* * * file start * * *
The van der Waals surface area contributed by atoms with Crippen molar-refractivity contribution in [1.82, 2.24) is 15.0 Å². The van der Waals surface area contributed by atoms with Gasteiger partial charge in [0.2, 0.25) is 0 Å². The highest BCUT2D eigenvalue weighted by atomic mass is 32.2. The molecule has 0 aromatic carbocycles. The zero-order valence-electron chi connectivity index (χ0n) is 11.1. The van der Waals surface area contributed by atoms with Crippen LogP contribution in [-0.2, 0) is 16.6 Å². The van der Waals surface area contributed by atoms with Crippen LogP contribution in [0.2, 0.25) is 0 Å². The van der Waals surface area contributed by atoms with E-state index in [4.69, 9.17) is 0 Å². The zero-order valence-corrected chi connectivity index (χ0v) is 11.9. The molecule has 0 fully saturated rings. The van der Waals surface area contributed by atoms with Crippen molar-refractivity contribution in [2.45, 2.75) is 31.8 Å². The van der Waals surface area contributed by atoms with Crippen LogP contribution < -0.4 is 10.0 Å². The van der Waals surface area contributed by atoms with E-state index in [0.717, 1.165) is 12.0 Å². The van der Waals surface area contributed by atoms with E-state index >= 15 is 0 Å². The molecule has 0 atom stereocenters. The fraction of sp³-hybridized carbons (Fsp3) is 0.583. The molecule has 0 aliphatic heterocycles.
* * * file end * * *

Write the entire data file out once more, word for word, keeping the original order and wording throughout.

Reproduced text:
The van der Waals surface area contributed by atoms with Crippen molar-refractivity contribution in [1.82, 2.24) is 15.0 Å². The van der Waals surface area contributed by atoms with Gasteiger partial charge in [0.2, 0.25) is 0 Å². The highest BCUT2D eigenvalue weighted by atomic mass is 32.2. The molecule has 0 aromatic carbocycles. The zero-order valence-electron chi connectivity index (χ0n) is 11.1. The van der Waals surface area contributed by atoms with Crippen LogP contribution in [-0.2, 0) is 16.6 Å². The van der Waals surface area contributed by atoms with Crippen LogP contribution in [0.2, 0.25) is 0 Å². The van der Waals surface area contributed by atoms with E-state index in [4.69, 9.17) is 0 Å². The zero-order valence-corrected chi connectivity index (χ0v) is 11.9. The molecule has 0 fully saturated rings. The van der Waals surface area contributed by atoms with Crippen molar-refractivity contribution in [2.45, 2.75) is 31.8 Å². The van der Waals surface area contributed by atoms with Crippen LogP contribution < -0.4 is 10.0 Å². The van der Waals surface area contributed by atoms with E-state index in [0.717, 1.165) is 12.0 Å². The van der Waals surface area contributed by atoms with E-state index >= 15 is 0 Å². The molecule has 0 atom stereocenters. The fraction of sp³-hybridized carbons (Fsp3) is 0.583. The molecule has 0 aliphatic heterocycles.